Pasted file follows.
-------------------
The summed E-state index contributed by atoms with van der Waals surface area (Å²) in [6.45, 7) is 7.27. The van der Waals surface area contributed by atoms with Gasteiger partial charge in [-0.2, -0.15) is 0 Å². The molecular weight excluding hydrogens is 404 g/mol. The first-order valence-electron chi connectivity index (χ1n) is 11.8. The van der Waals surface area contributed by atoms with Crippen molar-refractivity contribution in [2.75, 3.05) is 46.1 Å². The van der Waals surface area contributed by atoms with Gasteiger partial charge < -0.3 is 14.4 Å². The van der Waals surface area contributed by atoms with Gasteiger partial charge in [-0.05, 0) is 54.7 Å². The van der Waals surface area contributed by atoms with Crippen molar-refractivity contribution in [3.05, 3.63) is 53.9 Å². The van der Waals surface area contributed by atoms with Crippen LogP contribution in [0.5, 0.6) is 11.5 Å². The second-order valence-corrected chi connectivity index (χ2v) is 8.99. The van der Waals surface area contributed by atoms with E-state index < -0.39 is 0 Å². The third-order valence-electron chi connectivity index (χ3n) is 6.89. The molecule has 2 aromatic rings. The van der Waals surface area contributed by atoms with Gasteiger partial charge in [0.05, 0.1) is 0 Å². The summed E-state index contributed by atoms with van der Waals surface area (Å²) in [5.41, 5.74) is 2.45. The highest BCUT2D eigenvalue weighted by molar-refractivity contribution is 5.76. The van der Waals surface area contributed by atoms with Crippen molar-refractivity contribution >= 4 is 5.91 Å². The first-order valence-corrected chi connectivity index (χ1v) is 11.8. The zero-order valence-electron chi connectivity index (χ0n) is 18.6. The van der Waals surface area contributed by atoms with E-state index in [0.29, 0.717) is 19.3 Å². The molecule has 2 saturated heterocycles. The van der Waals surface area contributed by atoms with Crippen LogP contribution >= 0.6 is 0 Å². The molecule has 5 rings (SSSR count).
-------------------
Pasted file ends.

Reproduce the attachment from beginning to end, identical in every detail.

The summed E-state index contributed by atoms with van der Waals surface area (Å²) in [6.45, 7) is 7.27. The van der Waals surface area contributed by atoms with Gasteiger partial charge in [-0.2, -0.15) is 0 Å². The molecular weight excluding hydrogens is 404 g/mol. The first-order valence-electron chi connectivity index (χ1n) is 11.8. The van der Waals surface area contributed by atoms with Crippen molar-refractivity contribution in [2.75, 3.05) is 46.1 Å². The van der Waals surface area contributed by atoms with Gasteiger partial charge < -0.3 is 14.4 Å². The van der Waals surface area contributed by atoms with Gasteiger partial charge in [-0.05, 0) is 54.7 Å². The van der Waals surface area contributed by atoms with Crippen molar-refractivity contribution in [3.05, 3.63) is 53.9 Å². The van der Waals surface area contributed by atoms with Crippen LogP contribution in [0.5, 0.6) is 11.5 Å². The second-order valence-corrected chi connectivity index (χ2v) is 8.99. The van der Waals surface area contributed by atoms with E-state index < -0.39 is 0 Å². The third-order valence-electron chi connectivity index (χ3n) is 6.89. The molecule has 2 aromatic rings. The van der Waals surface area contributed by atoms with Gasteiger partial charge in [0.05, 0.1) is 0 Å². The summed E-state index contributed by atoms with van der Waals surface area (Å²) in [5.41, 5.74) is 2.45. The highest BCUT2D eigenvalue weighted by molar-refractivity contribution is 5.76. The van der Waals surface area contributed by atoms with Crippen molar-refractivity contribution >= 4 is 5.91 Å². The first-order valence-corrected chi connectivity index (χ1v) is 11.8. The zero-order valence-electron chi connectivity index (χ0n) is 18.6. The van der Waals surface area contributed by atoms with E-state index in [0.29, 0.717) is 19.3 Å². The molecule has 2 saturated heterocycles. The van der Waals surface area contributed by atoms with Crippen LogP contribution >= 0.6 is 0 Å². The molecule has 5 rings (SSSR count).